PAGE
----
Home > Beer > Ilkley Beer Festival: Cask Ale, Abbey Cider, Tasty Pies and Craft Keg

Ilkley Beer Festival: Cask Ale, Abbey Cider, Tasty Pies and Craft Keg

Ilkley Beer Festival is one of those events that I always hear about before the event itself, but after tickets have sold out.  In the past I’ve tended not to mind too much, because it’s a festival organised by the Ilkley Round Table rather than CAMRA: what could the Round Table know about beer that CAMRA doesn’t?

However, having had the chance to go to the festival on Saturday afternoon as a friend had some spare tickets, I can say that they did an excellent job, and I’ll be quick to snap up tickets for next year.  This is partially due to the long list of corporate sponsors for the charity event: local solicitors, accountants, architects, bankers; the great and good of this predominantly middle-aged, middle class, West Yorkshire spa town which lies in the commuter belt for Leeds and Bradford.

However having a lot of money to throw at a beer festival doesn’t in itself lead to a good festival.  The venue’s pretty good: the King’s Hall in Ilkley is a good size and ornate, certainly a step up from certain other festival venues I’ve been to. The festival also benefits from a stall from the local butchers, Lishmans, which offers hot pies, sausage rolls and “Yorkshire pasties” for a voucher (£1.25) each.

Oh yes, I meant to mention the beer.  I would find it hard to put together a much better list of English cask ale breweries, including Buxton, Mallinsons, Roosters, Thornbridge, Marble, Oakham, Bristol Beer Factory, Dark Star, Red Willow, Hawkshead, Magic Rock, Brodies, Revolutions, Stringers and of course Ilkley Brewery.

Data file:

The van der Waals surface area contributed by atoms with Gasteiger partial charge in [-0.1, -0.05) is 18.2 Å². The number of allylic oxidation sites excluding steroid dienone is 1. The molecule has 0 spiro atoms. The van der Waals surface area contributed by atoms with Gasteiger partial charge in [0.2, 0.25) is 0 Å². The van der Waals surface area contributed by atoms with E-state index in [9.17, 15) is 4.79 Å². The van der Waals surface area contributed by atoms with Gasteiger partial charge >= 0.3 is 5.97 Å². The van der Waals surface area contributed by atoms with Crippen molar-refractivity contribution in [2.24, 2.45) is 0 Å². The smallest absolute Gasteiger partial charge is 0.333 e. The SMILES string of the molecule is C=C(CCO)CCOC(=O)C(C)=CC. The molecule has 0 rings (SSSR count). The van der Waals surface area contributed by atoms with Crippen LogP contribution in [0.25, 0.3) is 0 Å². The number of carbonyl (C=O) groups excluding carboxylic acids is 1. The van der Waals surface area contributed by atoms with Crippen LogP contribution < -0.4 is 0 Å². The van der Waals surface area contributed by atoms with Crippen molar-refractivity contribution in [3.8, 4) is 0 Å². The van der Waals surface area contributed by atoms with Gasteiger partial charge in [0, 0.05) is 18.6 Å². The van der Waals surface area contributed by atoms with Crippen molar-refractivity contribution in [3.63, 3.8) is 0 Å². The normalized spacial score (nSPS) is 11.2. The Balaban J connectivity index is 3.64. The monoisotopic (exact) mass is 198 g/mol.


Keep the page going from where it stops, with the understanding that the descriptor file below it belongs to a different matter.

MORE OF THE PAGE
I most enjoyed Brodies Citra (on the recommendation of @misterfrosty), a great beer for 3.1%; Hawkshead NZPA and Buxton Wild Boar IPA, both excellent strong, citrusy IPAs; and Revolutions’ Milk and Alcohol, a silky milk stout that Leigh and Dean had a hand in. Another highlight was the superb Ampleforth Cider, as made by a German monk in North Yorkshire, which was a steal at £1.25 a half, given that it’s 8.3% and usually costs upwards of £7 a bottle.  I’m afraid I missed the whisky cask-aged cider from Udders Orchard.

One interesting footnote is the “craft keg” section of the beer list, which had a single British keg offering from Ilkley Brewery, alongside two American (Brooklyn Lager, Flying Dog Pale Ale) and two German keg beers (Jever, Flensburger). All but the local Ilkley beer would have been “permitted” by CAMRA at the Great British Beer Festival as “Bières Sans Frontières”, which does seem a little odd.

However I think we’re in real danger of making the term “craft keg” look absurd pretty quickly if we start using it to refer to Jever: a very tasty lager from a large scale brewery which is part of the Oetker Group, the food processor which also owns “a maritime freight business, a bank, a publishing company, an insurance outfit […] and a number of high-class hotels all over Europe”.

  1. February 12, 2012 at 8:55 pm

    We don’t have any keg American beers, they’re all cask or bottled. Keg continental beers are dispensed with compressed air rather than CO2.

    • February 12, 2012 at 9:02 pm

      Cheers for the clarification Steve. The beers we’re talking about were designed by the brewers to be dispensed with extraneous CO2 generally, though?

    • February 12, 2012 at 10:23 pm

      Sorry Steve, that sounded a bit dickish. I was under the impression that the rule was that non-live beer could be sold provided that the country of origin had no real tradition of live beer. Sorry if I misunderstood.

  2. February 12, 2012 at 11:06 pm

    yeah but still served without extraneous CO2…though i’m not quite sure how that works for bottles. I didn’t read it as dickish…don’t worry!

  3. February 12, 2012 at 11:44 pm

    I think in some quarters the term ‘craft’ is getting applied to any foreign beer that isn’t readily available in the majority of High Street pubs. I’m not sure if it’s a cynical marketing ploy or just a bit of a misunderstanding